[00:08:10] I just love the work that we do and Kerrie is phenomenal as you already know. She's just about the mission and I'm about the mission. And for her to be a part of that kind of community where people are really here to do the work, to heal people, and to give people tools to heal themselves is just phenomenal to me. And there's so much yoga going on in the city of Detroit right now we got goat yoga, beer yoga. But. We want people to carry on with them for 20 years 30 years, generation to generation. That's why we do this work.
[00:08:52] Bringing yoga here was also to change the perception of yoga. If you can breathe, you can do yoga. You don't have to be anything or anyone or any size or any color to do yoga. So when we brought that here we were hoping to change that perception. And I think that we've effectively done that.
[00:09:16] One more. Breathe it in. The light in me honors the light in each of you. Namaste.
[00:09:29] I love Detroit. Even when I lived abroad, when I lived in other states. I'm always like, "I'm from Detroit!" I'm just really proud of it because I feel like Detroit made me a very resilient person and also responsible and aware person.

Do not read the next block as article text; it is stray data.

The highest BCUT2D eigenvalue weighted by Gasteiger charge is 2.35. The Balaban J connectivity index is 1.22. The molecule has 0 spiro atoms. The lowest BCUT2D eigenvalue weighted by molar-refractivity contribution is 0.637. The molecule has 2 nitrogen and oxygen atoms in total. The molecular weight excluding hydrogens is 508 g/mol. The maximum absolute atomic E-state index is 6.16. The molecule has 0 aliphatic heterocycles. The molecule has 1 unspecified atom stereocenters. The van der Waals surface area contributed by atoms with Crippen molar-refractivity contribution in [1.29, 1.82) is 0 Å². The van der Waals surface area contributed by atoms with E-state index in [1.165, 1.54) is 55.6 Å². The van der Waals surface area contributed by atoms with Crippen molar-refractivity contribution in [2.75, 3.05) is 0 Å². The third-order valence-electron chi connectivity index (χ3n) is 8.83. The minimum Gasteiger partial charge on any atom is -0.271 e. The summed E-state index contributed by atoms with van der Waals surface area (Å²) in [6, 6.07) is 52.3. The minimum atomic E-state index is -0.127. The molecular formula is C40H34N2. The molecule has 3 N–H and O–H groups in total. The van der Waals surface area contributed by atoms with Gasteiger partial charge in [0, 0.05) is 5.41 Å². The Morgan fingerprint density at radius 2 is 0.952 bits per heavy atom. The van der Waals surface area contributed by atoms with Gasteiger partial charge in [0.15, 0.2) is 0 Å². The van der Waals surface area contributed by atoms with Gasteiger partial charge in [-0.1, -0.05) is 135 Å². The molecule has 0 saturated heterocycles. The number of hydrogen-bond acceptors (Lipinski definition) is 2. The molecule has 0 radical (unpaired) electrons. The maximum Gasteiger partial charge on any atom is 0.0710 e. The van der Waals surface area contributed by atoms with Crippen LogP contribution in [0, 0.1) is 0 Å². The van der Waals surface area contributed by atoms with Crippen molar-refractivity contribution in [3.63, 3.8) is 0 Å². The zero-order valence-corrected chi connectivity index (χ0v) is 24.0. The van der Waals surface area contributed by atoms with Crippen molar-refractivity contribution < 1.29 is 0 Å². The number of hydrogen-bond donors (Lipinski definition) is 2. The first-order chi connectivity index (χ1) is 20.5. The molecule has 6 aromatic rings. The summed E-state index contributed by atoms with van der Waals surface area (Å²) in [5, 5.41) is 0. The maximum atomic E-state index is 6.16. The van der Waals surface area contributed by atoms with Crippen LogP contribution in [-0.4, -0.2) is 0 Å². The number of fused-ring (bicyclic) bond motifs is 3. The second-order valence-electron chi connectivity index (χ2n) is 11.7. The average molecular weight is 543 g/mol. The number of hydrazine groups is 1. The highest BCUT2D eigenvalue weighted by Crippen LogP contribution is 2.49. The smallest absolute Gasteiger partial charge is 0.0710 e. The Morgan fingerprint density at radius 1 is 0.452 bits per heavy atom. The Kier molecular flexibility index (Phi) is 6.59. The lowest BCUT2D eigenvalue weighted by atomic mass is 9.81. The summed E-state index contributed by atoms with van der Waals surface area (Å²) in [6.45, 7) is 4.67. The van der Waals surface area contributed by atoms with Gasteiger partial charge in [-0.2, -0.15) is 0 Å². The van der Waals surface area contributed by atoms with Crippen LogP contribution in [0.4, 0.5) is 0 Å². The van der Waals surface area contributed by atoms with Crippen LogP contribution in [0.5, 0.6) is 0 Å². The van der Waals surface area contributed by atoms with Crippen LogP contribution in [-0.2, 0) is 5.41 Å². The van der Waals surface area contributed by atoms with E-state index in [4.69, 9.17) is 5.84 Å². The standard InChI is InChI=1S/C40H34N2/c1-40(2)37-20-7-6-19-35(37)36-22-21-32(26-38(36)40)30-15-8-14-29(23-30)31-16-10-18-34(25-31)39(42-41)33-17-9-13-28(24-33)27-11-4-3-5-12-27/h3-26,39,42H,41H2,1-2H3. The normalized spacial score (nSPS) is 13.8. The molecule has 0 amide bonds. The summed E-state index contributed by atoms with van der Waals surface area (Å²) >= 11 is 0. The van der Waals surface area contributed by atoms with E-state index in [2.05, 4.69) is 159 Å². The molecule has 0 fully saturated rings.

[00:09:47] But being from Detroit is hard, though.
[00:09:49] I think I was talking to someone earlier here about how when you tell people from you're from Detroit, they're like "You're from Detroit? I heard it was so bad there.".
[00:09:59] But I've always wanted to show Detroit as being something better. But then you live here and you really know people who have been killed, who are maybe doing illegal things to make a living for themselves. And you see all these you know harsh realities that the community is facing and it's like I know it's bad but there's still some light and goodness in us.
[00:10:22] And even those people who are suffering from the bad things that have happened or are happening in Detroit. They still need yoga, too. They still need that healing too. Maybe they would consider doing something else if they just took a moment to breathe.
[00:11:01] The light in me honors and bows to that same light in all of you. Namaste.